“Protectionist Measures have Reduced LDC Export Growth by 23.8%”
Launched at TEPAV, a report prepared for the Government of Sweden investigated how protectionist policies of the post-2008 crisis era affected export-led growth and development performance across LDCs.
ANKARA – On Thursday, 29 January, 2015, a meeting was held at TEPAV to launch a report entitled “Throwing Sand in the Wheels: How Protectionism Slowed LDC Export-Led Growth.” According to the report, protectionist policies have reduced export growth in the least developed countries (LDCs) by 23.8%.
The report, prepared for the government of Sweden by Prof. Simon J. Evenett and Dr. Johannes Fritz of St. Gallen University, investigated how protectionist policies of the post-2008 crisis era affected export-led growth and development performance across LDCs.
The meeting started with welcoming remarks by Prof. Serdar Sayan of TOBB University of Economics and Technology, and Hüsnü Dilemre, Deputy Undersecretary of the Turkish Ministry of Economy.
Sayan stressed the harm posed to LDC economies by the protectionist policies of advanced economies. Dilemre emphasized that the trade measures Turkey has been implementing did not have negative effects on LDC, and reminded them that Turkey made a declaration to make the G20 agenda more relevant for LDC growth during its 2015 presidency.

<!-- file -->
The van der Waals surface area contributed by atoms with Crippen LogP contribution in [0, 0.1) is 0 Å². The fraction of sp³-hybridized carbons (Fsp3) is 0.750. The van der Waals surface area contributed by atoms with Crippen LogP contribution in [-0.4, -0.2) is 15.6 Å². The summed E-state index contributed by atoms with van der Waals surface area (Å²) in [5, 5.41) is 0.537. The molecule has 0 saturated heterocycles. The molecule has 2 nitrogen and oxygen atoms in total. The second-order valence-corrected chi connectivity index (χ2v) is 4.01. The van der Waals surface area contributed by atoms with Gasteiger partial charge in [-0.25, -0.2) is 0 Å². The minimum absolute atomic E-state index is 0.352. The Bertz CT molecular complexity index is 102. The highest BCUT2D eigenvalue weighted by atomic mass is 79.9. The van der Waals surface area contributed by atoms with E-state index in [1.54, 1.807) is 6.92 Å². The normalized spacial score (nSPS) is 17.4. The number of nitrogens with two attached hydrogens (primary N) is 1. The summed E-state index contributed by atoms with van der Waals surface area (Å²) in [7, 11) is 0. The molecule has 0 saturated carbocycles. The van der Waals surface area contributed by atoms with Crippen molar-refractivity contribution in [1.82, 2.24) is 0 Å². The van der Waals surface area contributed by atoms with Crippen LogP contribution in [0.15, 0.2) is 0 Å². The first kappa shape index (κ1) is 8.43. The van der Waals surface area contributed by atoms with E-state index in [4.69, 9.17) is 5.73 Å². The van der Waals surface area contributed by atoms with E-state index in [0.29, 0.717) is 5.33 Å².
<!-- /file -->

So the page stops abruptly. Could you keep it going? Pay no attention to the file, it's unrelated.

Ambassador Joakim Reiter, Deputy Director General of International Trade Department of the Swedish Ministry of Foreign Affairs, delivered a speech highlighting the importance, for LDCs, of implementation and inclusion—two of the three ‘I’s of Turkey’s G20 priorities. After Mr. Reiter’s remarks, Prof. Simon J. Evenett of the Swiss Institute for International Economics and Applied Economic Research, University of St. Gallen, presented the report he co-authored.
Evenett, stressing that protectionism emerged as a significant issue in post-crisis periods, stated that in the aftermath of the 2008 crisis, 494 protectionist measures that affect LDC exports were implemented, with 328 coming from G20 countries. According to this, the protectionist measures of developed countries had reduced export growth in LDCs by 23.8%, causing a $196 billion decline in total, with 93% of said reduction in export revenues stemming from G20 countries. Therefore, Evenett emphasized, the issue of protectionism had to be addressed in the G20 agenda.
In this context, Evenett had three recommendations: creating an official monitoring mechanism for protectionism, an example of which was implemented by the GATT in the 1980s; encouraging G20 members to make submissions on protectionism to the WTO; and supporting LDCs in their policy-making and dialogue efforts against protectionism.